Thousands of mourners lined the streets of the Irish coastal town of Bray on Tuesday for the funeral procession of singer Sinéad O’Connor.

O’Connor, who died on July 26 in London at the age of 56, lived in Bray for 15 years before selling her home in 2021.

“Sinead loved living in Bray and the people in it,” her family told RTE. “With this procession, her family would like to acknowledge the outpouring of love for her from the people of Co Wicklow and beyond, since she left last week to go to another place.”

RELATED: Sinéad O’Connor Posted A Heartbreaking Message About Her Late Son Shane Days Before His Death: ‘The Lamp of My Soul’

Fans paid their respects to O’Connor outside her previous house.

In a statement, Irish President Michael D Higgins expressed his admiration for the “Nothing Compares 2 U” singer’s originality, vulnerability, and heroism.

“The outpouring of grief and appreciation for Sinead O’Connor’s life and work demonstrates the profound impact which she had on the Irish people,” Higgins stated.

“Sinéad’s one-of-a-kind contribution involved the experience of great vulnerability combined with a superb, exceptional level of creativity, which she chose to deliver through her voice, music, and songs.”

The prime minister of Ireland, Leo Varadkar, as well as Irish singer Bob Geldof and U2 bandmates Bono and the Edge, attended the private memorial service, according to The Irish Times.

Muslim funeral prayers were led by Shaykh Dr. Umar Al-Qadri.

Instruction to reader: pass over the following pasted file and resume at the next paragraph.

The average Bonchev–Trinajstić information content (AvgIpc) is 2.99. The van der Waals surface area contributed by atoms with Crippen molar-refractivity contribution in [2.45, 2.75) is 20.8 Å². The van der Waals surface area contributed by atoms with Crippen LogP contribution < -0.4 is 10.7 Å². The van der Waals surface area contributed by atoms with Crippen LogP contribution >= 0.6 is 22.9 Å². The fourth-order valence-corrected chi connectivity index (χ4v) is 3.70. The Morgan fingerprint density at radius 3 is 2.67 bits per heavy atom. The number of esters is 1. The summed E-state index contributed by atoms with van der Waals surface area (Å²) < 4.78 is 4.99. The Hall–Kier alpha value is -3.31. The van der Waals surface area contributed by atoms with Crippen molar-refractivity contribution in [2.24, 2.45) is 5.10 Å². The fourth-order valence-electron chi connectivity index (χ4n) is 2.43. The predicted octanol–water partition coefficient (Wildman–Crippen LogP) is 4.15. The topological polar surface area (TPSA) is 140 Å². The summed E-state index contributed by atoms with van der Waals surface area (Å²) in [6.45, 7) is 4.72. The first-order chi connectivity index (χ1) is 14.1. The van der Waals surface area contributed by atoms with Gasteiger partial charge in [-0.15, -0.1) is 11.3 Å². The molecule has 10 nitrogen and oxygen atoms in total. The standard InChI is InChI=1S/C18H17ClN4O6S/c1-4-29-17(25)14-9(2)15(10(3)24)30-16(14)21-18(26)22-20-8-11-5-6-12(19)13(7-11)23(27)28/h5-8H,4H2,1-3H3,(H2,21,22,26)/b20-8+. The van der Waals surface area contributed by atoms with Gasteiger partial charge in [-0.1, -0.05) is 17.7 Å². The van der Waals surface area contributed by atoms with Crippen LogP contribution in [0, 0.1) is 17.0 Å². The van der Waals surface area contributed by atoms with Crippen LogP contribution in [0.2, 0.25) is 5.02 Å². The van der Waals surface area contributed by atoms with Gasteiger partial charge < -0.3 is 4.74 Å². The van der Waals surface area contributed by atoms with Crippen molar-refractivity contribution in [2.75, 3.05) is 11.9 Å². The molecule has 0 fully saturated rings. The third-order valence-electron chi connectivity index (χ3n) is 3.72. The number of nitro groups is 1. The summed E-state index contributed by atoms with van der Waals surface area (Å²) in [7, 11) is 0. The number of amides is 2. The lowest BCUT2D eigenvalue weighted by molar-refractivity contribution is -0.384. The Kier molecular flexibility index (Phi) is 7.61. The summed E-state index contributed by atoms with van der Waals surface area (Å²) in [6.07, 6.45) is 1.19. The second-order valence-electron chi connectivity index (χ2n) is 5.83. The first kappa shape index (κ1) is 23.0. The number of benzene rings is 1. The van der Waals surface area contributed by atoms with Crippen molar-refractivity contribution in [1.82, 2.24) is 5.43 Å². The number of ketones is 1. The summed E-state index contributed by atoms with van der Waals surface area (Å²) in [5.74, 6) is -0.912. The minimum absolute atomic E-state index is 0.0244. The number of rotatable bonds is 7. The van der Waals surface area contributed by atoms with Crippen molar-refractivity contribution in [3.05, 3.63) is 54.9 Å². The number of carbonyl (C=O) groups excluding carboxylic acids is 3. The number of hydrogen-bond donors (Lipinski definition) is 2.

RELATED: Sinéad O’Connor, A Singer, Has Died At The Age Of 56

“The more she sang and spoke about her own pain, as well as the pervasive sins in society that she witnessed, the more her voice and words resonated with listeners and touched their hearts,” he wrote in a prepared eulogy.

“I know that people of all faiths around the world will be praying for Ireland’s beloved daughter, including countless Muslims praying for their sister in faith and humanity.”

On July 26, O’Connor’s body was discovered comatose in a London home, and her relatives confirmed her death.

She was open about her mental health issues, revealing diagnoses of bipolar disorder, post-traumatic stress disorder, and borderline personality disorder. She was hospitalized last year following the suicide death of her son, Shane Lunny, at the age of 17.

Following her death, a book of condolences was presented to the public in Dublin, where fans left notes to O’Connor.

“Many, many times, Sinéad was full of terrible loneliness and terrible despair,” Geldof told The Independent. “She was a very good friend of mine.”

“We were communicating up until a few weeks ago. Some of her letters were full of desperation and misery, while others were ecstatically blissful. That was her personality.”

O’Connor’s career began in the 1980s, with The Lion and the Cobra, her first of ten albums, released in 1987 and earning her a Grammy for Best Female Rock Vocal Performance.

The breakthrough tune “Nothing Compares 2 U” appeared on her 1990 album I Do Not Want What I Don’t Have, which earned her a Grammy for Best Alternative Music Performance.

O’Connor boycotted the Grammys in 1991 and made headlines in 1992 for tearing up a portrait of Pope John Paul II on Saturday Night Live in protest against child sexual abuse in the Catholic Church.


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